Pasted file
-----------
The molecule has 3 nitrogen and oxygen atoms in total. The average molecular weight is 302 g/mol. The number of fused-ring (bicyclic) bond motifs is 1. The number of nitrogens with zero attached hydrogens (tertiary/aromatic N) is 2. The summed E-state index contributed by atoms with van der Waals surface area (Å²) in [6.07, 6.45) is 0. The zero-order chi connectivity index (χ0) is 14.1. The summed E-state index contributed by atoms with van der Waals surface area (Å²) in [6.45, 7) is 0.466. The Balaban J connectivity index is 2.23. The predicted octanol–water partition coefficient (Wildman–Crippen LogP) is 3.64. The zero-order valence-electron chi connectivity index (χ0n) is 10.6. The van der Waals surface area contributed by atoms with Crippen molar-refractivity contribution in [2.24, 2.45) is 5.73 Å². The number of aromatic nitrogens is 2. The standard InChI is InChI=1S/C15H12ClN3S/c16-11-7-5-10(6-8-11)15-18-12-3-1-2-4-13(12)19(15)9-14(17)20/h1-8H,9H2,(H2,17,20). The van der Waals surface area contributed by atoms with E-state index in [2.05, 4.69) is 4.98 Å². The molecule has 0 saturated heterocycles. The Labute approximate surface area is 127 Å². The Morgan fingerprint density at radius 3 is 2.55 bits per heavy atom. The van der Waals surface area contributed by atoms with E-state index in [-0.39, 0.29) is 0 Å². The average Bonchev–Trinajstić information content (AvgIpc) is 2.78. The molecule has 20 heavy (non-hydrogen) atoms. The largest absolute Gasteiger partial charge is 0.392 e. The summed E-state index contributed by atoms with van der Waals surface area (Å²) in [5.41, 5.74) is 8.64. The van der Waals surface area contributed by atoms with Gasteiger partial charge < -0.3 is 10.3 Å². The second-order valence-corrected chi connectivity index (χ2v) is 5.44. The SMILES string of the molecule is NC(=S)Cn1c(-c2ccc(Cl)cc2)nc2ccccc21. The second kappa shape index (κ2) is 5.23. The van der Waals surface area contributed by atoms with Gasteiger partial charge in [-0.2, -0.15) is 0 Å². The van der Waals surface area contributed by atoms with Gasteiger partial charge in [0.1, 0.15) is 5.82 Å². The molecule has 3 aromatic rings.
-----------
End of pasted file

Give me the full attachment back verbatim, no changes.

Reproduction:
The molecule has 3 nitrogen and oxygen atoms in total. The average molecular weight is 302 g/mol. The number of fused-ring (bicyclic) bond motifs is 1. The number of nitrogens with zero attached hydrogens (tertiary/aromatic N) is 2. The summed E-state index contributed by atoms with van der Waals surface area (Å²) in [6.07, 6.45) is 0. The zero-order chi connectivity index (χ0) is 14.1. The summed E-state index contributed by atoms with van der Waals surface area (Å²) in [6.45, 7) is 0.466. The Balaban J connectivity index is 2.23. The predicted octanol–water partition coefficient (Wildman–Crippen LogP) is 3.64. The zero-order valence-electron chi connectivity index (χ0n) is 10.6. The van der Waals surface area contributed by atoms with Crippen molar-refractivity contribution in [2.24, 2.45) is 5.73 Å². The number of aromatic nitrogens is 2. The standard InChI is InChI=1S/C15H12ClN3S/c16-11-7-5-10(6-8-11)15-18-12-3-1-2-4-13(12)19(15)9-14(17)20/h1-8H,9H2,(H2,17,20). The van der Waals surface area contributed by atoms with E-state index in [2.05, 4.69) is 4.98 Å². The molecule has 0 saturated heterocycles. The Labute approximate surface area is 127 Å². The Morgan fingerprint density at radius 3 is 2.55 bits per heavy atom. The van der Waals surface area contributed by atoms with E-state index in [-0.39, 0.29) is 0 Å². The average Bonchev–Trinajstić information content (AvgIpc) is 2.78. The molecule has 20 heavy (non-hydrogen) atoms. The largest absolute Gasteiger partial charge is 0.392 e. The summed E-state index contributed by atoms with van der Waals surface area (Å²) in [5.41, 5.74) is 8.64. The van der Waals surface area contributed by atoms with Gasteiger partial charge < -0.3 is 10.3 Å². The second-order valence-corrected chi connectivity index (χ2v) is 5.44. The SMILES string of the molecule is NC(=S)Cn1c(-c2ccc(Cl)cc2)nc2ccccc21. The second kappa shape index (κ2) is 5.23. The van der Waals surface area contributed by atoms with Gasteiger partial charge in [-0.2, -0.15) is 0 Å². The van der Waals surface area contributed by atoms with Gasteiger partial charge in [0.1, 0.15) is 5.82 Å². The molecule has 3 aromatic rings.